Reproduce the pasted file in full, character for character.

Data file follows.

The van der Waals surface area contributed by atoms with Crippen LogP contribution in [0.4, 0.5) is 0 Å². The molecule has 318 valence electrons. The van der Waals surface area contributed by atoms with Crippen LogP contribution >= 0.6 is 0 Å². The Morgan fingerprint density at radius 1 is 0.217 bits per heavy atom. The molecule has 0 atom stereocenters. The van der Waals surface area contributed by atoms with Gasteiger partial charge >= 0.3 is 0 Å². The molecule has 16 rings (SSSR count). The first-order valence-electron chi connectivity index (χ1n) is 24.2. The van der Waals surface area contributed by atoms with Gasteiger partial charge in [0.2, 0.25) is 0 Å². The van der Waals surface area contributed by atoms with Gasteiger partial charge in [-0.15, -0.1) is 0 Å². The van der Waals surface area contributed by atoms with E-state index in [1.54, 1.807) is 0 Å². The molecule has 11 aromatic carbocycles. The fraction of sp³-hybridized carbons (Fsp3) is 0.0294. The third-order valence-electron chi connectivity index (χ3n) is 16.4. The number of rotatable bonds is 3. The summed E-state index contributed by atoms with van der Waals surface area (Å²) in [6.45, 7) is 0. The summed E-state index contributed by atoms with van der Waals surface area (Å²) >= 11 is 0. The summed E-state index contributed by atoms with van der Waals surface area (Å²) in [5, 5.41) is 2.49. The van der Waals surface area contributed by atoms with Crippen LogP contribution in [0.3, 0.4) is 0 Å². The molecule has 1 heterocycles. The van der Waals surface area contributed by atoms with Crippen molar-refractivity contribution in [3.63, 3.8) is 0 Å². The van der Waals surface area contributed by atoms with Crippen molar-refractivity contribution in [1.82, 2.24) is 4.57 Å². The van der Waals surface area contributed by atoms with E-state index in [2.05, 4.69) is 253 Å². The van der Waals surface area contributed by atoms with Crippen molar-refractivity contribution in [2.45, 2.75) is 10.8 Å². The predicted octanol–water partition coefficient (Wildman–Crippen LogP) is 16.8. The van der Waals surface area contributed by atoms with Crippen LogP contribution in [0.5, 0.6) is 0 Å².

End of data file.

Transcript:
The van der Waals surface area contributed by atoms with Crippen LogP contribution in [0.4, 0.5) is 0 Å². The molecule has 318 valence electrons. The van der Waals surface area contributed by atoms with Crippen LogP contribution >= 0.6 is 0 Å². The Morgan fingerprint density at radius 1 is 0.217 bits per heavy atom. The molecule has 0 atom stereocenters. The van der Waals surface area contributed by atoms with Gasteiger partial charge >= 0.3 is 0 Å². The molecule has 16 rings (SSSR count). The first-order valence-electron chi connectivity index (χ1n) is 24.2. The van der Waals surface area contributed by atoms with Gasteiger partial charge in [0.2, 0.25) is 0 Å². The van der Waals surface area contributed by atoms with Gasteiger partial charge in [-0.15, -0.1) is 0 Å². The van der Waals surface area contributed by atoms with E-state index in [1.54, 1.807) is 0 Å². The molecule has 11 aromatic carbocycles. The fraction of sp³-hybridized carbons (Fsp3) is 0.0294. The third-order valence-electron chi connectivity index (χ3n) is 16.4. The number of rotatable bonds is 3. The summed E-state index contributed by atoms with van der Waals surface area (Å²) in [6.45, 7) is 0. The summed E-state index contributed by atoms with van der Waals surface area (Å²) >= 11 is 0. The summed E-state index contributed by atoms with van der Waals surface area (Å²) in [5, 5.41) is 2.49. The van der Waals surface area contributed by atoms with Crippen LogP contribution in [0.3, 0.4) is 0 Å². The molecule has 1 heterocycles. The van der Waals surface area contributed by atoms with Crippen molar-refractivity contribution in [3.63, 3.8) is 0 Å². The van der Waals surface area contributed by atoms with Crippen molar-refractivity contribution in [1.82, 2.24) is 4.57 Å². The van der Waals surface area contributed by atoms with E-state index in [2.05, 4.69) is 253 Å². The van der Waals surface area contributed by atoms with Crippen molar-refractivity contribution in [2.45, 2.75) is 10.8 Å². The predicted octanol–water partition coefficient (Wildman–Crippen LogP) is 16.8. The van der Waals surface area contributed by atoms with Crippen LogP contribution in [0.5, 0.6) is 0 Å².